In Top Gun: Maverick, the character of Cruise is responsible for preparing a new generation of flight pilots for a dangerous mission to destroy a uranium enrichment plant. (Paramount Pictures)

Rooster is more than a pilot fighting his instincts, he’s the frustrated son of Goose – who died when Maverick’s jet spun out of control 30 years ago. With Teller’s height and long face, he could easily be the son of actor Anthony Edwards who played his fictional father in the original.

Militarily, Maverick’s biggest challenge is preparing the students for a seemingly impossible three-week mission. But what he’s really fighting are the ghosts of the past, grappling with the death of his friend and the responsibility of putting Goose’s son in danger.

It’s hard to criticize how heavy the storytelling is because the movie is so bare bones in its intentions. This smart bomb of nostalgia reuses every element of the original, from the sweaty beach sports sequence to the pumping synth pop in the background. Even Val Kilmer, who lost his voice to throat cancer, was drafted in and returns as the Iceman, now promoted and acting as Maverick’s guardian angel. While Kilmer’s role is mostly silent, his star presence is enough to make his brief appearance effective.

In the center, Miles Teller plays Rooster, the son of Goose, who died during a training mission with Maverick. (Paramount Pictures)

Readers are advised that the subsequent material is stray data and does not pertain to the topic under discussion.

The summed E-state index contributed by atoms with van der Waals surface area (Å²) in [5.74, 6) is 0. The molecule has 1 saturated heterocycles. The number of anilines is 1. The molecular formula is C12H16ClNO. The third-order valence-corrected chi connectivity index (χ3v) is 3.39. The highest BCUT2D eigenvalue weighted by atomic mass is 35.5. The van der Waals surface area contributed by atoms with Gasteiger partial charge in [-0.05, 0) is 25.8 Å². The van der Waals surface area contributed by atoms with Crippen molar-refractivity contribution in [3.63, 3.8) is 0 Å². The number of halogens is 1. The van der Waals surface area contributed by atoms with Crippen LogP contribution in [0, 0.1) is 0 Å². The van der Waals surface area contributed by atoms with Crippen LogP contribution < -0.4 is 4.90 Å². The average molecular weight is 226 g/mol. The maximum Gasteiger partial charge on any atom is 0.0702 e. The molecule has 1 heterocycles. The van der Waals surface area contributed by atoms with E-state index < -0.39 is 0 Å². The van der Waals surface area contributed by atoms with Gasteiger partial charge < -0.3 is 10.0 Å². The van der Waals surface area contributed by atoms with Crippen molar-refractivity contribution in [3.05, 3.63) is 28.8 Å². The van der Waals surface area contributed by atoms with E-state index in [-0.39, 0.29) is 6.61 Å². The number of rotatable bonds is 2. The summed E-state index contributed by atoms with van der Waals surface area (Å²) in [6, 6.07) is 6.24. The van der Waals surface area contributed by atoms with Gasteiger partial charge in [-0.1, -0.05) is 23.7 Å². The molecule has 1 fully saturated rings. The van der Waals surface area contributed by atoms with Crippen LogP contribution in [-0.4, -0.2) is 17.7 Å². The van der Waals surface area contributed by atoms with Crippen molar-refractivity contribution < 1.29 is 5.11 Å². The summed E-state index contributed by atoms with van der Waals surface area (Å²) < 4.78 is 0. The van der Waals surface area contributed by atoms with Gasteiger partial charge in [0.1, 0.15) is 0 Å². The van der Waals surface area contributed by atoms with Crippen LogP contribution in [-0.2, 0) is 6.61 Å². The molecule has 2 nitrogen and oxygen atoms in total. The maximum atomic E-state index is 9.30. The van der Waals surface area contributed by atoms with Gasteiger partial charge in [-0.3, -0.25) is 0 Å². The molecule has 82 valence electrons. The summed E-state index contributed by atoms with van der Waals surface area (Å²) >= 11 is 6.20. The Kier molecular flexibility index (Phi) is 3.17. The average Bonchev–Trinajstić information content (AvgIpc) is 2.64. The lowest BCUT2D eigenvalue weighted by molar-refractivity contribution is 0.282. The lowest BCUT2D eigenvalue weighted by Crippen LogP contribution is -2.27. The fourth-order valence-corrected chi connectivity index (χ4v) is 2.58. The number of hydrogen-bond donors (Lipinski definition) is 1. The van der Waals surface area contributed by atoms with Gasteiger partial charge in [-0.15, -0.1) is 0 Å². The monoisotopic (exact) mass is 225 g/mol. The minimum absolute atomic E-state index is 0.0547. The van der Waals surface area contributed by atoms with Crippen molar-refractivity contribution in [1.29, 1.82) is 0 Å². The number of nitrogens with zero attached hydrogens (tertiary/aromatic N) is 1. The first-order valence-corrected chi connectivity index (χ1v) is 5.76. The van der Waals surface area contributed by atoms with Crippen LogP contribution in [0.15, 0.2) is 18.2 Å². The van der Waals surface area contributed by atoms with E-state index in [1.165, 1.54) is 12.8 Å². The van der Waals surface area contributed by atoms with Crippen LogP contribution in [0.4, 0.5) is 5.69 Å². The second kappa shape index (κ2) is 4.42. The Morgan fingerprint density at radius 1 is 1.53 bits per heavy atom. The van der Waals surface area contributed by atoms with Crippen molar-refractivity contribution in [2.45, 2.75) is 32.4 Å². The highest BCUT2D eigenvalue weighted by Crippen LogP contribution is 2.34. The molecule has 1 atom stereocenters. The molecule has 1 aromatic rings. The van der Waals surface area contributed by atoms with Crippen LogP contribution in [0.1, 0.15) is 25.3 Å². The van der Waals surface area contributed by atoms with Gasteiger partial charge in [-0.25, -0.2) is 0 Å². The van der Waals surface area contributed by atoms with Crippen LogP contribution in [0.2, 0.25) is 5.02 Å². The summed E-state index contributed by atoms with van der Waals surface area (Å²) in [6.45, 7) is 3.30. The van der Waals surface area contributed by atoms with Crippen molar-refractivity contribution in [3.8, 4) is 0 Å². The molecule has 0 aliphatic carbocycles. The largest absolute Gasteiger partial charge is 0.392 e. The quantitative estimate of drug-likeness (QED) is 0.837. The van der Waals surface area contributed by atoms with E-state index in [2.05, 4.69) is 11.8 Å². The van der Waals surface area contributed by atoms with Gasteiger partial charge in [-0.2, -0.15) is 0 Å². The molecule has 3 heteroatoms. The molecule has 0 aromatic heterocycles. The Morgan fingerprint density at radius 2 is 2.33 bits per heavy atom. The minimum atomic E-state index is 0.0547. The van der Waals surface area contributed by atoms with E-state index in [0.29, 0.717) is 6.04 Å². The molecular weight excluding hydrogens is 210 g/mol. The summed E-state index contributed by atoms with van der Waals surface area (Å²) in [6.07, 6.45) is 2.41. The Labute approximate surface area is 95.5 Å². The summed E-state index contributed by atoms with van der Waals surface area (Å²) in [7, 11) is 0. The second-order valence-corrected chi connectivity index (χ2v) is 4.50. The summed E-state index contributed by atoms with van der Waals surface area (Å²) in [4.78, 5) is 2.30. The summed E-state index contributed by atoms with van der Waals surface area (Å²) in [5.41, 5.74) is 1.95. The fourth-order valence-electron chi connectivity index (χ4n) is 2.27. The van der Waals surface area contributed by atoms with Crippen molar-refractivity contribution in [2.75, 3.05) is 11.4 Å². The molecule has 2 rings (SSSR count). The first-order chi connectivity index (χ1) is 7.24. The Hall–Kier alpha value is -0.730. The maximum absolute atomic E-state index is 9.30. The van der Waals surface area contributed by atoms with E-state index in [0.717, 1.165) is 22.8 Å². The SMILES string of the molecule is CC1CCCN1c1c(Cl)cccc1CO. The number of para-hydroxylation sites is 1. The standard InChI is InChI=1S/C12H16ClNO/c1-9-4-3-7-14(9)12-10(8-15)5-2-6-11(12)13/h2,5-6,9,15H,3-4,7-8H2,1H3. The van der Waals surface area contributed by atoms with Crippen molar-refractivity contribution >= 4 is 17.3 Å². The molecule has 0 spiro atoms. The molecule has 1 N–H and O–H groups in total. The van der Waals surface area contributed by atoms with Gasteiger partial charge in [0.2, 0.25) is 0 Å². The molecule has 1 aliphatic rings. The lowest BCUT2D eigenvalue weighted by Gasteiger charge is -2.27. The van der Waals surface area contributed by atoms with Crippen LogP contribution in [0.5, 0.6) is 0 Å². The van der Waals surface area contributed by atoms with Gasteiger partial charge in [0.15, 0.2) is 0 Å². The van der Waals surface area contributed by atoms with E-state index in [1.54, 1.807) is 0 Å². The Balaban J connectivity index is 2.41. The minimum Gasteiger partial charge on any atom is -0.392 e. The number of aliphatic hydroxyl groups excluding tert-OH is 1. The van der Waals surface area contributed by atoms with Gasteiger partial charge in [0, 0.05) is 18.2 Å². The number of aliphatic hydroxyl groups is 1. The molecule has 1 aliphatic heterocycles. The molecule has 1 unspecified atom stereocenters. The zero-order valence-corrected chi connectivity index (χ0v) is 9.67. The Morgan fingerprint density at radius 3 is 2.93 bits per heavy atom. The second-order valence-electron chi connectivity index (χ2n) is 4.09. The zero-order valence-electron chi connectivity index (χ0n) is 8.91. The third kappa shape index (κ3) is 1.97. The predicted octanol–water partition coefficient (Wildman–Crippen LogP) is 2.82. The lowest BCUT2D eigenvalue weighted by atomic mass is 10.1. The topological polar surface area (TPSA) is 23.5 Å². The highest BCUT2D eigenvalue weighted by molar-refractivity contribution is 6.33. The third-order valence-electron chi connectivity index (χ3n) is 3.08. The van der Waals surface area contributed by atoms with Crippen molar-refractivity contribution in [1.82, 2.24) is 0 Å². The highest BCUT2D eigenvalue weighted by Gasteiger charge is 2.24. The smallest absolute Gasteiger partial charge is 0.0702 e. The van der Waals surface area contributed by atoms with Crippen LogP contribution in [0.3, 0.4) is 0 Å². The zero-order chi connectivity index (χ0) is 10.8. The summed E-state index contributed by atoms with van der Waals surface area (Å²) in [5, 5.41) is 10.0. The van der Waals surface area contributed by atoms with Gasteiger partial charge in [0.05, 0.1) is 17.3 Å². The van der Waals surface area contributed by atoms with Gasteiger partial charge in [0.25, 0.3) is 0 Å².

What Top Gun: Maverick lack of subtlety which it makes up for with stunning cinematography and flight sequences with actors at the center of the action. Cruise is an experienced pilot who is known for pushing his cast and crew. Not only did he design a five-month flight training course for young actors, but he reportedly insisted that the camera system be placed in the cockpits to capture flight maneuvers. The result is a breathtaking mix of actors and real aerial footage.

We’re so used to watching computer-generated effects that it takes a moment to realize they’re real canyons and clouds streaking past the actors as the world sways around them like a gyroscope.

Monica Barbaro and Cruise prepare for a scene using the special camera system that captures the actors in the cockpit during live flights. (Scott Garfield)

But there’s one special effect that Cruise can’t replicate: the vulnerability of his younger self. Yes, the 1986 Tom Cruise was a bit of a babyface that looked like it should barely drive, let alone the $30 million fighter jets. But there was a spark of danger there. Pete had something to prove. He earned that call sign Maverick. Even Iceman didn’t trust him. He was too hungry, too reckless.

In the sequel, nothing is left to chance. The camera revolves around him, his skills are undeniable. Even Jennifer Connelly as old flame Penny inevitably relents with a love scene that has all the passion of a Christmas card. But that too makes sense. There’s an almost holy air to the characters Cruise plays now. He went beyond the needs of the flesh. Call it Tom’s Church.

Top Gun: Maverick ends with a mind-blowing 30-minute climax filled with roaring squirts and close calls. His face hidden behind the oxygen mask, we only have Cruise’s eyes and voice. The jet became a projection of his will.

“Don’t think, do it,” he tells Rooster as they fly over the field.

The actor has spent the past 10 years showing us he’s the best at everything. He has clearly convinced himself and the people he works with. But in its mania for controlling every element, it’s lost some of the spark that made it so watchable in the first place.


Top Gun: Maverick hits theaters May 27